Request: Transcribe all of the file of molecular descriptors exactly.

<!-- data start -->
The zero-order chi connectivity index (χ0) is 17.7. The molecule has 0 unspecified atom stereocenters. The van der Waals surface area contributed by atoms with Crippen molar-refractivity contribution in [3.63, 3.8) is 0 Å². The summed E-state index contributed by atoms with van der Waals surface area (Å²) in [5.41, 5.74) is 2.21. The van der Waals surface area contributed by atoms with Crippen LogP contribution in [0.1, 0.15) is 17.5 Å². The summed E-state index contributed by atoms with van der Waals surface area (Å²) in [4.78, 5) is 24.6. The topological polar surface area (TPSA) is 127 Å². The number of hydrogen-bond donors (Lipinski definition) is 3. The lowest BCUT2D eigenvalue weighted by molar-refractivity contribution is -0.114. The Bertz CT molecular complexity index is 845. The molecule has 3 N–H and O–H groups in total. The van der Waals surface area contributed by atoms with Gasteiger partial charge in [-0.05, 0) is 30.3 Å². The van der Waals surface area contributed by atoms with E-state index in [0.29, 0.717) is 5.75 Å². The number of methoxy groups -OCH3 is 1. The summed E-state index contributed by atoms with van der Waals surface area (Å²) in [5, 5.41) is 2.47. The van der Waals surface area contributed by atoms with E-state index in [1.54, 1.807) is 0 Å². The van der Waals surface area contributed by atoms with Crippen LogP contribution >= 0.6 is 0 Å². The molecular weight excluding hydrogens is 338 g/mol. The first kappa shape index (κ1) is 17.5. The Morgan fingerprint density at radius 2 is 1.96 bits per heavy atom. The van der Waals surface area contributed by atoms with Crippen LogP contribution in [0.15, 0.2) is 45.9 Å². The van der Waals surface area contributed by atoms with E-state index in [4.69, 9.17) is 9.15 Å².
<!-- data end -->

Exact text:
The zero-order chi connectivity index (χ0) is 17.7. The molecule has 0 unspecified atom stereocenters. The van der Waals surface area contributed by atoms with Crippen molar-refractivity contribution in [3.63, 3.8) is 0 Å². The summed E-state index contributed by atoms with van der Waals surface area (Å²) in [5.41, 5.74) is 2.21. The van der Waals surface area contributed by atoms with Crippen LogP contribution in [0.1, 0.15) is 17.5 Å². The summed E-state index contributed by atoms with van der Waals surface area (Å²) in [4.78, 5) is 24.6. The topological polar surface area (TPSA) is 127 Å². The number of hydrogen-bond donors (Lipinski definition) is 3. The lowest BCUT2D eigenvalue weighted by molar-refractivity contribution is -0.114. The Bertz CT molecular complexity index is 845. The molecule has 3 N–H and O–H groups in total. The van der Waals surface area contributed by atoms with Gasteiger partial charge in [-0.05, 0) is 30.3 Å². The van der Waals surface area contributed by atoms with E-state index in [0.29, 0.717) is 5.75 Å². The number of methoxy groups -OCH3 is 1. The summed E-state index contributed by atoms with van der Waals surface area (Å²) in [5, 5.41) is 2.47. The van der Waals surface area contributed by atoms with E-state index in [1.54, 1.807) is 0 Å². The van der Waals surface area contributed by atoms with Crippen LogP contribution >= 0.6 is 0 Å². The molecular weight excluding hydrogens is 338 g/mol. The first kappa shape index (κ1) is 17.5. The Morgan fingerprint density at radius 2 is 1.96 bits per heavy atom. The van der Waals surface area contributed by atoms with Crippen LogP contribution in [0.15, 0.2) is 45.9 Å². The van der Waals surface area contributed by atoms with E-state index in [4.69, 9.17) is 9.15 Å².